Knowledge Management and Social Media in Tourism Industry

Knowledge Management and Social Media in Tourism Industry

Rocco Agrifoglio, Concetta Metallo
DOI: 10.4018/978-1-7998-9020-1.ch013
(Individual Chapters)
No Current Special Offers


The chapter aims to provide an overview of the role of social media for knowledge management in tourism industry. Respect than traditional tools, the social media penetration within such industry is growing thanks to opportunity for travelers and travel professionals to access critical tourism knowledge everywhere and every time. Prior research has mainly focused on how social media are changing the tourism industry, while it is lacking enough the contribution of these technologies to managing touristic knowledge. This chapter seeks to shed light on how social media support knowledge management, with particular attention to knowledge creation, sharing, and preservation processes, in tourism industry. In particular, while knowledge creation and sharing process have attracted the attention of scholars, knowledge preservation via social media seems be still in its infancy stage.
Chapter Preview


The chapter aims to provide an overview of the role of social media for knowledge management in tourism industry.

According to Davenport and Prusak (1998, p. 5) knowledge is defined as “a fluid mix of framed experience, values, contextual information, and expert insights that provides a framework for evaluating and incorporating new experiences and information. It originates in and is applied in the minds of knowers”. This perspective focuses on the dynamic character of knowledge, that is conceived both as an outcome and a process for “incorporating new experiences and information” (e.g., Tsoukas & Vladimirou, 2001; Nonaka & Takeuchi, 1995). The managerial literature agrees that one of the major problems of knowledge is its exploitation. Often individuals and organizations possess an enormous amount of information, but they are not able to exploit it for getting sustainable competitive advantage. When organizations operating in non-traditional markets and/or information-intensive industry, the management and processing of knowledge are considered even more critical factors for sustainability and organizational survival.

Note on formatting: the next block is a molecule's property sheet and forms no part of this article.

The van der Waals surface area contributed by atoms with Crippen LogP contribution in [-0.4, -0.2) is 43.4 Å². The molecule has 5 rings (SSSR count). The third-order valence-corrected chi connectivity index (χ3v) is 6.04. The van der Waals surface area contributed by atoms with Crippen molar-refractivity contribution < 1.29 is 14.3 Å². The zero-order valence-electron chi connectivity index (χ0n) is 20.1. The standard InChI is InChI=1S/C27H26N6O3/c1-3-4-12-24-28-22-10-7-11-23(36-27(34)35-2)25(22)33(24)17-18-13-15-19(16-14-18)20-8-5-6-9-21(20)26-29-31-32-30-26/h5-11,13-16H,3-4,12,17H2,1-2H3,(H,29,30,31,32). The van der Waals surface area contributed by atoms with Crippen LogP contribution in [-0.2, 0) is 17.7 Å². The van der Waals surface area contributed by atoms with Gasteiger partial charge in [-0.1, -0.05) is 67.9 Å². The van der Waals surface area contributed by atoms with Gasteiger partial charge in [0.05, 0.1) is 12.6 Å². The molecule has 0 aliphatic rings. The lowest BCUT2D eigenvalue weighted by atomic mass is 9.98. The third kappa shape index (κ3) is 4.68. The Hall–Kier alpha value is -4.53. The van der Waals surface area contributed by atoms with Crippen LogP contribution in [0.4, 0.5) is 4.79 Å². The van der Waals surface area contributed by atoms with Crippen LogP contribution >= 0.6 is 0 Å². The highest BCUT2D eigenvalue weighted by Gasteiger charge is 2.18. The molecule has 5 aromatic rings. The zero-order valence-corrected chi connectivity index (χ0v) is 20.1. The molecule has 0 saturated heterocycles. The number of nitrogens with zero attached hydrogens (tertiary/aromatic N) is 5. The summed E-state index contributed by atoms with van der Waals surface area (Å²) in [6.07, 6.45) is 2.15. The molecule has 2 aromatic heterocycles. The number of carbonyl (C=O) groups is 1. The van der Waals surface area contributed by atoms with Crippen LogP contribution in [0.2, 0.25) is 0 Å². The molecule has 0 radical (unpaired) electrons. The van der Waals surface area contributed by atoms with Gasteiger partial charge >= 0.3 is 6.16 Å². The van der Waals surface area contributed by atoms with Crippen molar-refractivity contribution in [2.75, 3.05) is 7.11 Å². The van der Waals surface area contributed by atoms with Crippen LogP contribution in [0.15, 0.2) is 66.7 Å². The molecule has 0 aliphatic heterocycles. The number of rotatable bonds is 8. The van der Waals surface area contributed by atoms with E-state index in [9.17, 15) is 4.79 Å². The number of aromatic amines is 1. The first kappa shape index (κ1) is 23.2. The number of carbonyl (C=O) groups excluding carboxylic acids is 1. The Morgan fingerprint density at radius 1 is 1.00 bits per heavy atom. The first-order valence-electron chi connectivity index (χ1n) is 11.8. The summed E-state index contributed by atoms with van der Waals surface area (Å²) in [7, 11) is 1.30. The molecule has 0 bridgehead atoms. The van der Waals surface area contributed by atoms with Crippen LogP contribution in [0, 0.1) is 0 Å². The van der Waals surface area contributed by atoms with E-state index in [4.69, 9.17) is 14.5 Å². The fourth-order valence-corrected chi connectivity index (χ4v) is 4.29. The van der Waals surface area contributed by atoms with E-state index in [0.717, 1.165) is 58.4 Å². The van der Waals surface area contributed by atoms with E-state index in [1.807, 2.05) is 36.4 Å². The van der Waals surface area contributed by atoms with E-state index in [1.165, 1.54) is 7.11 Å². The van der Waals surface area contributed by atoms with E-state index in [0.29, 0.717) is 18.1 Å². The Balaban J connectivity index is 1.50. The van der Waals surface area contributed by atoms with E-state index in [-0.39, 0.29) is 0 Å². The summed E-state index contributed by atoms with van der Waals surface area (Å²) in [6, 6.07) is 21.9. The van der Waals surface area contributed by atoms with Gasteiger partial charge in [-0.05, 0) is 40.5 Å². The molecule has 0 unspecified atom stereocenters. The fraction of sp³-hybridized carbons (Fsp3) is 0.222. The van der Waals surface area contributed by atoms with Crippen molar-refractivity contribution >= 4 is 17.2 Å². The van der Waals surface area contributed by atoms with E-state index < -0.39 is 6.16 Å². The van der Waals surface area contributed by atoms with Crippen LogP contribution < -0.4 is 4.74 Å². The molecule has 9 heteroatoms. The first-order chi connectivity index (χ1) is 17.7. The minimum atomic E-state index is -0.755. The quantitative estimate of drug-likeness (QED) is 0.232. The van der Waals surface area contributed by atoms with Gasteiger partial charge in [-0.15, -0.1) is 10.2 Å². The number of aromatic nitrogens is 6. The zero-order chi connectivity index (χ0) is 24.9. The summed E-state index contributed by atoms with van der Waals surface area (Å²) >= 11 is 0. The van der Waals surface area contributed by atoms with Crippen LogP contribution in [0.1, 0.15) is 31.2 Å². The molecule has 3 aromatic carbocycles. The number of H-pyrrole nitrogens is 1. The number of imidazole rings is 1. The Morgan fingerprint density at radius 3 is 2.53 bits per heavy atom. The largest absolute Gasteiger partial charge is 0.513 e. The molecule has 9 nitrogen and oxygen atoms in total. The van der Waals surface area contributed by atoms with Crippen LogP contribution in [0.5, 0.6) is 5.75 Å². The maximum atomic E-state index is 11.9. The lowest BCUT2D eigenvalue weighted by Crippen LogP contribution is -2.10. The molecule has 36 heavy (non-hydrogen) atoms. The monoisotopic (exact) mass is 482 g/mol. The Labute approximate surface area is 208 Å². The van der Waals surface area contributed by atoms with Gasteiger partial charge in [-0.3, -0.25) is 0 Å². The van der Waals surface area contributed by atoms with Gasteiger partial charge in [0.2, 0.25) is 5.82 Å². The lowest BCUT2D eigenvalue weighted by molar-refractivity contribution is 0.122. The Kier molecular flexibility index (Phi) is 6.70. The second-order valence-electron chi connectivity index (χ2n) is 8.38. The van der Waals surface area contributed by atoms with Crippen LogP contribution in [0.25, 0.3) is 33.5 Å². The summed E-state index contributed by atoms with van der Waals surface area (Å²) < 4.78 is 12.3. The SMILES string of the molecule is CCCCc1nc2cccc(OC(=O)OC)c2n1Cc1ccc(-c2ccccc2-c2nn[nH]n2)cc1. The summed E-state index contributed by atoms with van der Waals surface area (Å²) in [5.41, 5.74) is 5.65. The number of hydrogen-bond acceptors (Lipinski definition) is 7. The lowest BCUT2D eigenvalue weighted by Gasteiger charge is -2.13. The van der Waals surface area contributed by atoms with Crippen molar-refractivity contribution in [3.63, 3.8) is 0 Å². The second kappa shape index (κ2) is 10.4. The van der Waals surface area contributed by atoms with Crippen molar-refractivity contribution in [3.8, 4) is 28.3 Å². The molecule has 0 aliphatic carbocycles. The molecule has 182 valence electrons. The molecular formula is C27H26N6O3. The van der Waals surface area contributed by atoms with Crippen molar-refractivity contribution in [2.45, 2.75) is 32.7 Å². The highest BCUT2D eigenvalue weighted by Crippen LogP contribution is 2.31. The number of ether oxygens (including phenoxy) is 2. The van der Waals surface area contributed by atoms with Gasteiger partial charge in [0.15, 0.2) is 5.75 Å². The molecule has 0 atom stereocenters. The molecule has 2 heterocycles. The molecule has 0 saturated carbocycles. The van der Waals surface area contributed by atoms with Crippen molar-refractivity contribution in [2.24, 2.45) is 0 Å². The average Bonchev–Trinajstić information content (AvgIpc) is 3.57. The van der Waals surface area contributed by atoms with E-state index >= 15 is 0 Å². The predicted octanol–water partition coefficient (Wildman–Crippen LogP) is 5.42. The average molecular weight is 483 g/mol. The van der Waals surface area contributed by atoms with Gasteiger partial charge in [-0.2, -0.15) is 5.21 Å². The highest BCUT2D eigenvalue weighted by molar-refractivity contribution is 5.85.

Knowledge management is a process that enables organizations to identify, capture and effectively leverage collective knowledge in an organization (Von Krough, 1999). It consists of various sets of socially enacted “knowledge processes,” such as knowledge creation (known as contraction or development), knowledge sharing (known as transfer, distribution or dissemination), and knowledge preservation (known as storage and retrieval). Knowledge management, and the managing of explicit or tacit and individual or collective forms of knowledge, has been investigated by various authors from many countries and disciplines. However, while managerial literature mainly focuses on the process of knowledge management, with the aim of understanding how organizational knowledge can and should be managed effectively, the Information Systems (IS) literature pays more attention to the tools – traditional or Information Technology-assisted (IT-assisted) – for creating, sharing and preserving such knowledge. The IS literature recognized the IT-assisted tools as enablers of knowledge creation, sharing and preservation (e.g., Alavi & Leidner, 2001; Sher & Lee, 2004; Pezzillo Iacono, Martinez, Mangia, & Galdiero, 2012, Agrifoglio, 2015). Respect than traditional tools, IT-assisted tools, and social media in particular, are increasingly providing novel ways of supporting processes of knowledge creation, sharing and preservation within and between organizations.

Social media have been defined as “a group of Internet-based applications that build on the ideological and technological foundations of Web 2.0, and that allow the creation and exchange of user-generated content” (Kaplan & Haenlein, 2010). The literature agrees that social media are a set of the Internet-based applications based on the peer-to-peer communication, which enables the creation, collaboration and exchange of information between organizations, communities and individuals (e.g., Kaplan & Haenlein, 2010). Social media are playing an increasingly important role as information sources for organizations and individuals in various industries, such as tourism. Tourism is an information-intensive industry whereby social media usage was recognized as critical in many aspects and for different levels. In particular, social media enable to exchange information between travellers and industry suppliers (e.g., hotels, transportation sectors, attractions), intermediaries (e.g., travel agents), controllers (e.g., governments and administrative bodies) (Werthner &Klein, 1999). Thanks to social media, the enormous amount of information is now exploitable for improving many aspects of tourism, especially in information search and decision-making behaviours, tourism promotion and in focusing on best practices for interacting with consumers (Zeng & Gerritsen, 2014). More in general, the considerable adoption of social media has extended organizational boundaries of companies operating in tourism industry, changing the way their communicate, collaborate and managing knowledge. For these reasons, growing role of social media in tourism has been increasingly an emerging research topic (e.g., Leung, Law, Van Hoof, & Buhalis, 2013; Zeng & Gerritsen, 2014).

Complete Chapter List

Search this Book: